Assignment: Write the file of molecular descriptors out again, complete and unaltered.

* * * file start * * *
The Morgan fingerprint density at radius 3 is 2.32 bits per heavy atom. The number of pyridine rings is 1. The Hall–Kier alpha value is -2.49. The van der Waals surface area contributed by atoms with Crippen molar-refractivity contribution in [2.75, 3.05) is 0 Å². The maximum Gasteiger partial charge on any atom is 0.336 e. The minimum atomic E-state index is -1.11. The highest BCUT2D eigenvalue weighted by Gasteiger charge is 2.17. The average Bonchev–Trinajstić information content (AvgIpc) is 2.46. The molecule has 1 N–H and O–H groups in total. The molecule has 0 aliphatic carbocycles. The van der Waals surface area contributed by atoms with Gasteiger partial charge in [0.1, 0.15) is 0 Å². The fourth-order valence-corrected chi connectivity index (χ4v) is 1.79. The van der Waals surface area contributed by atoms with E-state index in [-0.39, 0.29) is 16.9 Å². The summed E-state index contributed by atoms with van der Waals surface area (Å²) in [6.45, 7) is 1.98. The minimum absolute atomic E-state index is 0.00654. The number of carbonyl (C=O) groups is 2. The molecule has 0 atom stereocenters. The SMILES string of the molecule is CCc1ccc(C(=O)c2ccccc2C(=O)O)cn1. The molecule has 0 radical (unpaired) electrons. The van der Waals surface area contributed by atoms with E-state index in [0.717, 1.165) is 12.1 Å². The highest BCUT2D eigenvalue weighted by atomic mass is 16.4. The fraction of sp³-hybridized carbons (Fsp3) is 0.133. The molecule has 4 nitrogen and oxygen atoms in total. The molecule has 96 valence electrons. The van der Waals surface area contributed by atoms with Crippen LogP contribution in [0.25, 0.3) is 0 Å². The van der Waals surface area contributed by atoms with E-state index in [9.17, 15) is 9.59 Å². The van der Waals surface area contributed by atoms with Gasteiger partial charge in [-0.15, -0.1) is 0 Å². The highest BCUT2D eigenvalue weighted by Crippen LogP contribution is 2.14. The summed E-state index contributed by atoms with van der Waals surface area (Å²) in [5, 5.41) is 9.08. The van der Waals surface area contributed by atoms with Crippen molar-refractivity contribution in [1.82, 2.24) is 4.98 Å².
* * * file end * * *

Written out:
The Morgan fingerprint density at radius 3 is 2.32 bits per heavy atom. The number of pyridine rings is 1. The Hall–Kier alpha value is -2.49. The van der Waals surface area contributed by atoms with Crippen molar-refractivity contribution in [2.75, 3.05) is 0 Å². The maximum Gasteiger partial charge on any atom is 0.336 e. The minimum atomic E-state index is -1.11. The highest BCUT2D eigenvalue weighted by Gasteiger charge is 2.17. The average Bonchev–Trinajstić information content (AvgIpc) is 2.46. The molecule has 1 N–H and O–H groups in total. The molecule has 0 aliphatic carbocycles. The van der Waals surface area contributed by atoms with Gasteiger partial charge in [0.1, 0.15) is 0 Å². The fourth-order valence-corrected chi connectivity index (χ4v) is 1.79. The van der Waals surface area contributed by atoms with E-state index in [-0.39, 0.29) is 16.9 Å². The summed E-state index contributed by atoms with van der Waals surface area (Å²) in [6.45, 7) is 1.98. The minimum absolute atomic E-state index is 0.00654. The number of carbonyl (C=O) groups is 2. The molecule has 0 atom stereocenters. The SMILES string of the molecule is CCc1ccc(C(=O)c2ccccc2C(=O)O)cn1. The molecule has 0 radical (unpaired) electrons. The van der Waals surface area contributed by atoms with E-state index in [0.717, 1.165) is 12.1 Å². The highest BCUT2D eigenvalue weighted by atomic mass is 16.4. The fraction of sp³-hybridized carbons (Fsp3) is 0.133. The molecule has 4 nitrogen and oxygen atoms in total. The molecule has 96 valence electrons. The van der Waals surface area contributed by atoms with Crippen LogP contribution in [0.25, 0.3) is 0 Å². The van der Waals surface area contributed by atoms with E-state index in [9.17, 15) is 9.59 Å². The van der Waals surface area contributed by atoms with Gasteiger partial charge in [-0.15, -0.1) is 0 Å². The highest BCUT2D eigenvalue weighted by Crippen LogP contribution is 2.14. The summed E-state index contributed by atoms with van der Waals surface area (Å²) in [5, 5.41) is 9.08. The van der Waals surface area contributed by atoms with Crippen molar-refractivity contribution in [1.82, 2.24) is 4.98 Å².